Have you ever longed to return to a specific moment from your childhood, and change something? I can’t go back, but today it feels like I’ve finally done right by the little boy inside me, and I can’t help but smile.
Growing up, my family was very poor. My toys were few, mostly ragged trinkets from the goodwill. Every Sunday, my mom read the newspaper, and I would scour the toy ads, knowing that we couldn’t afford any of them. I would cut out the pictures of the toys and save them, playing with those pictures as if they were the toys themselves. I had an entire fleet of Star Wars ship pictures, and they were far more portable than most toys, because I could slip them all into a folder and take them anywhere. Still, any time one of my pictures was ripped or got wet, I was reminded of just how little I had.
In 1998, Kraft ran a promotion with their macaroni and cheese products for DC superheroes. If you mailed in a certain number of box tops from these kraft boxes, Kraft would mail back one of three toys: a Superman, Batman, or Wonder Woman figure from the cartoons running at the time. As a kid, superheroes were the one fandom I was a part of, and seeing this promotion lit up my eyes. I had my sights set on the Superman balancing toy, because it portrayed him in flight, and I thought that was incredibly cool. We already ate mac and cheese on a regular basis, so all I had to do was collect the box tops and mail them in.
For the next couple of months, I carefully collected and stored the labels, until I had enough. I still recall the day I licked the stamp and mailed the envelope, specifying that I wanted the Superman toy. After that, I waited. Weeks went by, then months. In my naivete, I assumed that Kraft was simply slow with their response, and it would arrive any day. After over 6 months, I finally asked my mom, who had forgotten about the matter entirely. We called Kraft and explained that we had mailed in the box tops but never received anything back.The representative apologized, but said that they no longer had that toy line in stock. They offered me a Rugrats toy instead. A RUGRATS toy??? Are you kidding me? Rugrats cannot compare with the joy of imagining a hero flying over buildings and beating bad guys. Through tears, I told them not to send the Rugrats toy.
It might seem like a small matter, but to a 6 year old boy, it was devastating. I did everything I was supposed to. I collected the box tops. I mailed them in, following the instructions. I waited patiently for months, and I received nothing. When you’re a kid, your world is much smaller. You focus on the few things you’re aware of, and they are your everything. My view was even more narrow than most kids, so I invested a great deal of hope on that toy.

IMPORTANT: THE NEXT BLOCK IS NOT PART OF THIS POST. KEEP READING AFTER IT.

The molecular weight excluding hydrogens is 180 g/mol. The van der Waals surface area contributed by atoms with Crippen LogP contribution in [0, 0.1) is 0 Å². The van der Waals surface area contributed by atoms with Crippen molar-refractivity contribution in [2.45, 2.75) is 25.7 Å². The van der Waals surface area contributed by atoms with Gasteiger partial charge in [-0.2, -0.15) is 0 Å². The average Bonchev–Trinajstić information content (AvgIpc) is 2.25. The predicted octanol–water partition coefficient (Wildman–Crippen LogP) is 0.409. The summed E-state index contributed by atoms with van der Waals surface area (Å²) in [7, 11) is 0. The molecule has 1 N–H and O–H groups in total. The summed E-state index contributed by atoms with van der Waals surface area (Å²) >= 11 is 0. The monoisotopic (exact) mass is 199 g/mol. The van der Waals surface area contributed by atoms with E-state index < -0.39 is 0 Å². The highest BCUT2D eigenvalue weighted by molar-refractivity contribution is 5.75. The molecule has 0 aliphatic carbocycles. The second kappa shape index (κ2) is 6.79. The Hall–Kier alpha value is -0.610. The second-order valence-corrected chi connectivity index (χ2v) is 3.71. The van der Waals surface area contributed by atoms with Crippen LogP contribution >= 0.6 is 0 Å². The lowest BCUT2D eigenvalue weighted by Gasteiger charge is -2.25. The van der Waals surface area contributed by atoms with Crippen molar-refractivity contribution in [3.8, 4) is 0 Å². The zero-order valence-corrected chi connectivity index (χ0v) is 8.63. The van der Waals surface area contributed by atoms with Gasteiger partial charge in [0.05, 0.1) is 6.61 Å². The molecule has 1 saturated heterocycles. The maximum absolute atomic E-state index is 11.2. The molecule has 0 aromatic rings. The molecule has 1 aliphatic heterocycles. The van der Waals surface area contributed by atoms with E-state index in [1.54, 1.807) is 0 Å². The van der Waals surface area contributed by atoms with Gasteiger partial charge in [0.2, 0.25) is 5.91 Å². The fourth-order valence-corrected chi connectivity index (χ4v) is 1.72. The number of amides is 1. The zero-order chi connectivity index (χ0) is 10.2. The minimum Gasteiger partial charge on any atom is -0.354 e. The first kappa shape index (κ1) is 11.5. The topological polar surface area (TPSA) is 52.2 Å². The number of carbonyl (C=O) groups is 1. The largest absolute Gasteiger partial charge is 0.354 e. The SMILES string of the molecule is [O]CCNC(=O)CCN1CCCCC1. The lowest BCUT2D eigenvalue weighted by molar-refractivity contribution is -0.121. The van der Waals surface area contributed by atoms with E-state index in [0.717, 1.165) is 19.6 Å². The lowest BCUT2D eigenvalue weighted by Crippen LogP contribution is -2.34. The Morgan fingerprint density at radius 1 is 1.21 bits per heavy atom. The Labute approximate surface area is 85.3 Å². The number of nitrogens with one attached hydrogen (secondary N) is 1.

In the months and years to come, my life moved in other directions, but I never forgot about that Superman toy and that experience. I think it was the feeling of sorrow and injustice that stuck with me. Obviously I wanted the toy, but had I received it, I doubt I’d still be thinking about it years later. The lesson seemed to be that, no matter what you do, the world doesn’t always respond fairly, and that lesson stung. From that moment on, the toy represented far more to me than just play value.
When I reached my teenage years, I started intermittently combing through the internet, searching for the toy. It was years before I found any mention of the toy line or promotion, and I never found any for sale. After over a decade of looking, I had little hope of finding the toy, but I’d check every now and then, just in case. I never found any for sale until last week.
Emily and I were discussing a package UPS had shipped my way. There were issues with the shipment, and I was thinking through the steps I would need to take to get my package or a refund. Something about that thought reminded me of this toy, once again, and I offhandedly searched for it, the first time in a few months. Lo and behold, I found a man selling the exact toy on ebay, and I hastily bought the item, more excited than I would have thought possible.
The toy came in yesterday, and I unboxed it in a fury. The man had never opened it, as the toy was still wrapped in the sealed plastic bag, as it would have in 1998. It felt like I was a 6 year old boy again, and all the expectation and sadness came rushing back to me, this time capped with a warm blanket of satisfaction, made all the more fulfilling because of the extremely protracted wait. I can’t go back and give this toy to that 6 year old boy, but even now, 19 years later, this is something worth celebrating 🙂